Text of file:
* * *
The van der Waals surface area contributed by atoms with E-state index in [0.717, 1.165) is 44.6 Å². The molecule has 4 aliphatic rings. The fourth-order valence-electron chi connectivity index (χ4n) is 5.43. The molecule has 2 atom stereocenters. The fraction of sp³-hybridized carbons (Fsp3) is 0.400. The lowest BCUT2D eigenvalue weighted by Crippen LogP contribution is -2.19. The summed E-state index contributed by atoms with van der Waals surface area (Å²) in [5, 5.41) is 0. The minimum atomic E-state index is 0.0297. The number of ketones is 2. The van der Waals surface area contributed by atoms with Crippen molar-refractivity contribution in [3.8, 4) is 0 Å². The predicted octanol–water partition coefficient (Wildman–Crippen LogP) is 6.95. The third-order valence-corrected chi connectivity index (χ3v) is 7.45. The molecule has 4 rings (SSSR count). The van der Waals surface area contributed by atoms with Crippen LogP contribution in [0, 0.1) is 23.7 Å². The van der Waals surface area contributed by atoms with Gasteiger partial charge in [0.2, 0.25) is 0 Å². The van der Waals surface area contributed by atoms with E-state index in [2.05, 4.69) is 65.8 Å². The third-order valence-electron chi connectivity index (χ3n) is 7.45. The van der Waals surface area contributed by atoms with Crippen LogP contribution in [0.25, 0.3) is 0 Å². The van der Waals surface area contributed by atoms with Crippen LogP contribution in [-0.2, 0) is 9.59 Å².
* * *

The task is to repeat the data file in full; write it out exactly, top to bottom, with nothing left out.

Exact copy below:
The van der Waals surface area contributed by atoms with E-state index in [0.717, 1.165) is 44.6 Å². The molecule has 4 aliphatic rings. The fourth-order valence-electron chi connectivity index (χ4n) is 5.43. The molecule has 2 atom stereocenters. The fraction of sp³-hybridized carbons (Fsp3) is 0.400. The lowest BCUT2D eigenvalue weighted by Crippen LogP contribution is -2.19. The summed E-state index contributed by atoms with van der Waals surface area (Å²) in [5, 5.41) is 0. The minimum atomic E-state index is 0.0297. The number of ketones is 2. The van der Waals surface area contributed by atoms with Crippen molar-refractivity contribution in [3.8, 4) is 0 Å². The predicted octanol–water partition coefficient (Wildman–Crippen LogP) is 6.95. The third-order valence-corrected chi connectivity index (χ3v) is 7.45. The molecule has 4 rings (SSSR count). The van der Waals surface area contributed by atoms with Crippen LogP contribution in [0, 0.1) is 23.7 Å². The van der Waals surface area contributed by atoms with Gasteiger partial charge in [0.2, 0.25) is 0 Å². The van der Waals surface area contributed by atoms with E-state index in [2.05, 4.69) is 65.8 Å². The third-order valence-electron chi connectivity index (χ3n) is 7.45. The van der Waals surface area contributed by atoms with Crippen LogP contribution in [0.25, 0.3) is 0 Å². The van der Waals surface area contributed by atoms with Crippen LogP contribution in [-0.2, 0) is 9.59 Å².